BARMM not required to comply with devolution rules, DBM says
THE Bangsamoro Autonomous Region in Muslim Mindanao (BARMM) is not required to comply with the National Government’s devolution of functions to local governments to prevent disrupting the region’s transition phase, the Department of Budget and Management (DBM) said.
Local government units (LGUs) of the Bangsamoro government are not required to follow Executive Order (EO) No. 138, which will transfer some functions of the National Government to LGUs in exchange for a larger share of National Government revenue following the Supreme Court’s (SC) Mandanas ruling, according to Rowena M. Marte, supervising budget and management specialist at the DBM.
“Our stance on the application of the EO is that it is not mandatory on (BARMM’S) part to comply with EO and since the EO will not apply for the implementation of the same will not affect the BARMM government and its devolution of functions to its constituent LGUs,” Ms. Marte said at a forum organized by the Institute for Autonomy and Governance (IAG) on Thursday.
President Rodrigo R. Duterte issued EO 138 early this month to fully devolve certain functions of the National Government to LGUs by the end of 2024. Agencies and LGUs are required to prepare their own devolution transition plans within four months to clarify the division of labor between national and local entities, and set a timetable for devolution.
“We considered to not include the BARMM in the devolution efforts because of two reasons: first, the BARMM is in a period of transition, and the devolution efforts being done by the National Government might in a way disrupt its process and second, the BARMM government will be promulgating its own local government code,” Ms. Marte added.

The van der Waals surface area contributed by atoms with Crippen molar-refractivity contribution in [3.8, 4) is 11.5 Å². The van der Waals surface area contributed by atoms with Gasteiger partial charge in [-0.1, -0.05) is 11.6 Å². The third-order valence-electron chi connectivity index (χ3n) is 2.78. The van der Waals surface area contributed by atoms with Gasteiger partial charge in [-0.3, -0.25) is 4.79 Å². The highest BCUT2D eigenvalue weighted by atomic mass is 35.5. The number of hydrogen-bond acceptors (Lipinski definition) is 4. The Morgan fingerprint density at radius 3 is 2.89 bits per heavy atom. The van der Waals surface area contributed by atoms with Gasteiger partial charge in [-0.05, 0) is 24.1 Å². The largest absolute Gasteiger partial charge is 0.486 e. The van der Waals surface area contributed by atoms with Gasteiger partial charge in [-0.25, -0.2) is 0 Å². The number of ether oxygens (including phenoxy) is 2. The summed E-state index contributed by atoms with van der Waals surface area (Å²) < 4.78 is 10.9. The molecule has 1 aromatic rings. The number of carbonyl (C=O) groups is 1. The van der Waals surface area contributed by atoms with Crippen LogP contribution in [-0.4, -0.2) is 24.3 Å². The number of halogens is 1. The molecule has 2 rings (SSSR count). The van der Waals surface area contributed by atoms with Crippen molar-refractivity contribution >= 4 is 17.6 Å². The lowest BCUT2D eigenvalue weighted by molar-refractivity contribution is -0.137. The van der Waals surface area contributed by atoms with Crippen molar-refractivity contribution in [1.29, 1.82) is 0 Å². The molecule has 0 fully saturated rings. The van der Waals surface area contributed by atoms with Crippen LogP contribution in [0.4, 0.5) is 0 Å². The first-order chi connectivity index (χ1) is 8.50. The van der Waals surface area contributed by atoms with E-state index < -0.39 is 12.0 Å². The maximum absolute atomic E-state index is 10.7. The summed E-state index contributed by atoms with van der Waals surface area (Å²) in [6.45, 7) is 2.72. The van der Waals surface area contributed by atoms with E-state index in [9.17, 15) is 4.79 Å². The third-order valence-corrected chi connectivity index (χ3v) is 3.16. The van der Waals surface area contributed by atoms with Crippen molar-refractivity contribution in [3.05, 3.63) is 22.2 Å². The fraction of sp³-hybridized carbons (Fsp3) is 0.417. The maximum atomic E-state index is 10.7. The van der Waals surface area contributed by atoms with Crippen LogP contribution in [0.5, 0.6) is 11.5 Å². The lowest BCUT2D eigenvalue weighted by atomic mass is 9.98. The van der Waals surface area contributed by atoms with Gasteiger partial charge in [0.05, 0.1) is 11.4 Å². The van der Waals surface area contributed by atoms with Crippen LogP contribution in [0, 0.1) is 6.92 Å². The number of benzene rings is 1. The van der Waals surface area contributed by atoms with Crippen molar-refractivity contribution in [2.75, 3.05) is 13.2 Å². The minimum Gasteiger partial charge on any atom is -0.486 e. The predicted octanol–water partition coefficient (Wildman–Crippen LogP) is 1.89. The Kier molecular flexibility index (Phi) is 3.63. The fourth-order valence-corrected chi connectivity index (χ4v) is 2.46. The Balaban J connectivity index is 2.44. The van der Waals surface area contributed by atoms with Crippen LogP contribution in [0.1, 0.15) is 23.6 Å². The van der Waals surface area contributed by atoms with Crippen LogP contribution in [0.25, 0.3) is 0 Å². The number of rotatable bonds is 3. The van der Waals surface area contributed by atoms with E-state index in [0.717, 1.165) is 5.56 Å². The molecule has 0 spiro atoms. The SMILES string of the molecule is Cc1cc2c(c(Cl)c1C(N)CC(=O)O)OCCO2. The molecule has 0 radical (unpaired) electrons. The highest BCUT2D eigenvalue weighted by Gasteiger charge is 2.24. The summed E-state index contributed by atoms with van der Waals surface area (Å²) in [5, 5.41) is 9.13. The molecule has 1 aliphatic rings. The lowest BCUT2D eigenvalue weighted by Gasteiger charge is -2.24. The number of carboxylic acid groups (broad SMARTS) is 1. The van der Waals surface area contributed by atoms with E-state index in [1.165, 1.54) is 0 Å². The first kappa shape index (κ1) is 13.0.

She said the decision was also in line with the Bangsamoro government’s position that the devolution should not weaken its powers under the Bangsamoro Organic Law.
The DBM estimated that LGUs, including those in the BARMM, will receive P959 billion in Internal Revenue Allotment funds next year, with P326.1 billion going to municipalities, P220.58 billion to cities and provinces; and P191.8 billion to barangays.
LGUs are required to allot at least 20% of their national tax allotments (NTAs) for development projects.
The SC’s ruling on the petition by Batangas Governor and former Representative Hermilando I. Mandanas increased the LGU share of national taxes by including Customs collections in the pool of funds.
The government responded to the ruling by devolving more functions to LGUs starting next year, to compensate for the lost revenue.
The World Bank warned that bigger NTAs for local governments may result in greater underspending if the limited capacity of LGUs to implement projects is not improved.
Unequal fiscal allocations among LGUs will also likely persist despite the increased budgets, because the Mandanas ruling does not address the distribution formula for allocations to high- and low-income LGUs. — Beatrice M. Laforga